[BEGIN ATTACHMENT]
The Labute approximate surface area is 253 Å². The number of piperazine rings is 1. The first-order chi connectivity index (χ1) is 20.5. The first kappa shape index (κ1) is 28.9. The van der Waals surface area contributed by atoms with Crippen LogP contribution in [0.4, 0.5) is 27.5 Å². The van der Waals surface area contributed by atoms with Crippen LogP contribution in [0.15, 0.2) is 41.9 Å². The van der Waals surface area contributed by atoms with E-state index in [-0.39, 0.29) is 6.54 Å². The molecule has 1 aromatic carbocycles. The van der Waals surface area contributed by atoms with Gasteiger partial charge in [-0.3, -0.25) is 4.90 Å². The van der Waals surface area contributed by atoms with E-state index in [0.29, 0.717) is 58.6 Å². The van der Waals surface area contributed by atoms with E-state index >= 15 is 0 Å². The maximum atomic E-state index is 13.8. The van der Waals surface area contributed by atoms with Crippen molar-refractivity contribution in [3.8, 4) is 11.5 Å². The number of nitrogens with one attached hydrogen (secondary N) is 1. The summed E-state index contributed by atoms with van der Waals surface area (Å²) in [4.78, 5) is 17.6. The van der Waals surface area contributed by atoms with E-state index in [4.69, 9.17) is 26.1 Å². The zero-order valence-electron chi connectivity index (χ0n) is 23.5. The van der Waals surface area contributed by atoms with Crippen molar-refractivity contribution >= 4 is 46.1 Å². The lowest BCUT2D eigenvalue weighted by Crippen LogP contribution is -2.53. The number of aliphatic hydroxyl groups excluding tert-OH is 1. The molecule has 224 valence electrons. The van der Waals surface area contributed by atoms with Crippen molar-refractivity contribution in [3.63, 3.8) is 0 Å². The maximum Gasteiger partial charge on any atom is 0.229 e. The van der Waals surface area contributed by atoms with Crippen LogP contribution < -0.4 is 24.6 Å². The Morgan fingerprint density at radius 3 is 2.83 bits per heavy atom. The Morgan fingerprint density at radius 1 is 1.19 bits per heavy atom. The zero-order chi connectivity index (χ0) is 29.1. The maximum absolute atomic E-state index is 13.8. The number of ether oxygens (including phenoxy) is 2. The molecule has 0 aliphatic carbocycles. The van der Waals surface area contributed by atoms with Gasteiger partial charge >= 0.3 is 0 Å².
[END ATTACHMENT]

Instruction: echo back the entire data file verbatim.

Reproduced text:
The Labute approximate surface area is 253 Å². The number of piperazine rings is 1. The first-order chi connectivity index (χ1) is 20.5. The first kappa shape index (κ1) is 28.9. The van der Waals surface area contributed by atoms with Crippen LogP contribution in [0.4, 0.5) is 27.5 Å². The van der Waals surface area contributed by atoms with Crippen LogP contribution in [0.15, 0.2) is 41.9 Å². The van der Waals surface area contributed by atoms with E-state index in [-0.39, 0.29) is 6.54 Å². The molecule has 1 aromatic carbocycles. The van der Waals surface area contributed by atoms with Gasteiger partial charge in [-0.3, -0.25) is 4.90 Å². The van der Waals surface area contributed by atoms with E-state index in [0.29, 0.717) is 58.6 Å². The van der Waals surface area contributed by atoms with E-state index >= 15 is 0 Å². The maximum atomic E-state index is 13.8. The van der Waals surface area contributed by atoms with Crippen molar-refractivity contribution in [3.8, 4) is 11.5 Å². The number of nitrogens with one attached hydrogen (secondary N) is 1. The summed E-state index contributed by atoms with van der Waals surface area (Å²) in [4.78, 5) is 17.6. The van der Waals surface area contributed by atoms with E-state index in [4.69, 9.17) is 26.1 Å². The zero-order valence-electron chi connectivity index (χ0n) is 23.5. The van der Waals surface area contributed by atoms with Crippen molar-refractivity contribution >= 4 is 46.1 Å². The lowest BCUT2D eigenvalue weighted by Crippen LogP contribution is -2.53. The number of aliphatic hydroxyl groups excluding tert-OH is 1. The molecule has 224 valence electrons. The van der Waals surface area contributed by atoms with Crippen molar-refractivity contribution in [3.63, 3.8) is 0 Å². The maximum Gasteiger partial charge on any atom is 0.229 e. The van der Waals surface area contributed by atoms with Crippen LogP contribution < -0.4 is 24.6 Å². The Morgan fingerprint density at radius 3 is 2.83 bits per heavy atom. The Morgan fingerprint density at radius 1 is 1.19 bits per heavy atom. The zero-order chi connectivity index (χ0) is 29.1. The maximum absolute atomic E-state index is 13.8. The number of ether oxygens (including phenoxy) is 2. The molecule has 0 aliphatic carbocycles. The van der Waals surface area contributed by atoms with Gasteiger partial charge >= 0.3 is 0 Å².